32 End of the Lord’s Prayer

End of the “Lord’s Prayer”, Mat.6:13

In most of the modern versions of the Bible, the doxology at the end of the “Lord’s Prayer” as recorded by Matthew, is omitted or printed in the margin. This doxology also does not appear in gospel according to Luke.
Let us look at the facts recorded in the manuscripts available:

Matthew 6:13; end of the “Lord’s Prayer”:

Possibilities Omitted: Included:
Witness Greek: Translations Church Fathers Greek Translations Church Fathers
101-200 Diatessaron Didache
201-300 Origen , Cyprian , Tertullian
301-400 א, B Vulgate , Boharic Hilary Caesarius-N , Gregory-Nyssa , Cyrel-Jerusalem Gothic , Syriac Apostolic Constitutions
401-500 D 7 Old Latin Chromatius Augustine W 2 Syriac , Armenian , Georgian Chrysostom
501-600 0170 Peter-Laodicea Old Latin Ethiopic Version
601-700 Maximus-Confessor Old Latin , Syriac
701-800 L
801-900 Vulgate K, Λ, Θ, Π, 33 Old Latin
Minuscules f1 f13, 28, Many late Minuscules

The question before us is whether this doxology had been given by Jesus Himself as the end of the prayer, or had been added to the prayer at a later stage?

Remarks:
1. In the manuscripts no less than 7 variations are presented. Some add words like: “…the glory of the Father and the Son and the Holy Spirit,” or “…for ever and ever!” etc.
2. The only Greek manuscript before the year 700 having the doxology is Codex Washingtonianus. This manuscript is most probably a compilation of fragments from different origin. The codex has many unique variations throughout.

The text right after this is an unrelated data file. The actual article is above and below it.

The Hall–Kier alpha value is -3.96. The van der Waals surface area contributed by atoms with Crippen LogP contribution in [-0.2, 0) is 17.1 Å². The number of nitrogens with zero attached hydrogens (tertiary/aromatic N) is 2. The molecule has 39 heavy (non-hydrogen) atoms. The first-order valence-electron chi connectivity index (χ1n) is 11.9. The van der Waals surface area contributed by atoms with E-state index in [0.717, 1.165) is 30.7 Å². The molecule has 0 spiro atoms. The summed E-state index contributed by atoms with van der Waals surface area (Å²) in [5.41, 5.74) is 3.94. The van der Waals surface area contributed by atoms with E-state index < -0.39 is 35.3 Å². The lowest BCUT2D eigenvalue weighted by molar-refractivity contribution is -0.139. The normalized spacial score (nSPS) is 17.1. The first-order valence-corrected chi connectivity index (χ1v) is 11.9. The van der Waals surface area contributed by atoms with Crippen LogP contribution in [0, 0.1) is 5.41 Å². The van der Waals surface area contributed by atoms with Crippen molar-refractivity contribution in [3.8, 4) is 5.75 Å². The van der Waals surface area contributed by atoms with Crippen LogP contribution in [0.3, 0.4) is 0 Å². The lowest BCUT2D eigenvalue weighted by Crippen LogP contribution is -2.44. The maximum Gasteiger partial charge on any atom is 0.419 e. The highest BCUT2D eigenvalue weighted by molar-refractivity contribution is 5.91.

3. The doxology does appear in the Diatessaron of Titan, a document with some arbitrary additions and omissions.
4. Manuscripts lacking the doxology are widespread, while those containing it are almost all from the Byxantine area.
5. A possible explanation for the origin of this doxology could be a note in the margin (Gloss) as a meaningful ending of a prayer adapted from 1Chron.29:11-13.

Evaluation.
1. Up to 700 A.D. which version is supported by most Manuscripts?_______ Translations?_______ Church Fathers?______
2. Does the inclusion of the doxology cause a break in the general course of the pericope?________________________
3. How do you consider the possible explanation given in remark 5 above? ____________________________________
4. Would it be appropriate to compile a personal doxology for one’s own prayers taking i.a. Rom.11:36 or 16:27 as guideline?_________________
5. Does the inclusion or omission of the doxology bring any aspect of faith in the balance?_____________________________
6. Own choice: _________________________

The doxology is beautiful and very appropriate. Yet if it had been added at a later stage by some pious priest or scribe, that is exactly what it is – an addition, putting his own words in the mouth of the Lord! Removing it from the gospel of Matthew would then be a restoration back to the original words of our Lord. Do we really need more than what the Lord deemed necessary?

God bless.

Herman.

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About bibledifferencesfacts

I am a retired preacher of the Dutch Reformed Church in South Africa. Since my studies at the University of Pretoria I had a keen interest in the reasons for the differences between the translations of the Bible, especially the New Testament. Since 1973 I am married to my dear wife and greatest friend, Leah Page. We are blessed with two daughters and two sons, two grand sons and one grand daughter. God is alive and omnipotent! Glory to His Name! Herman
This entry was posted in Eusebian Canons, gloss, prayer. Bookmark the permalink.

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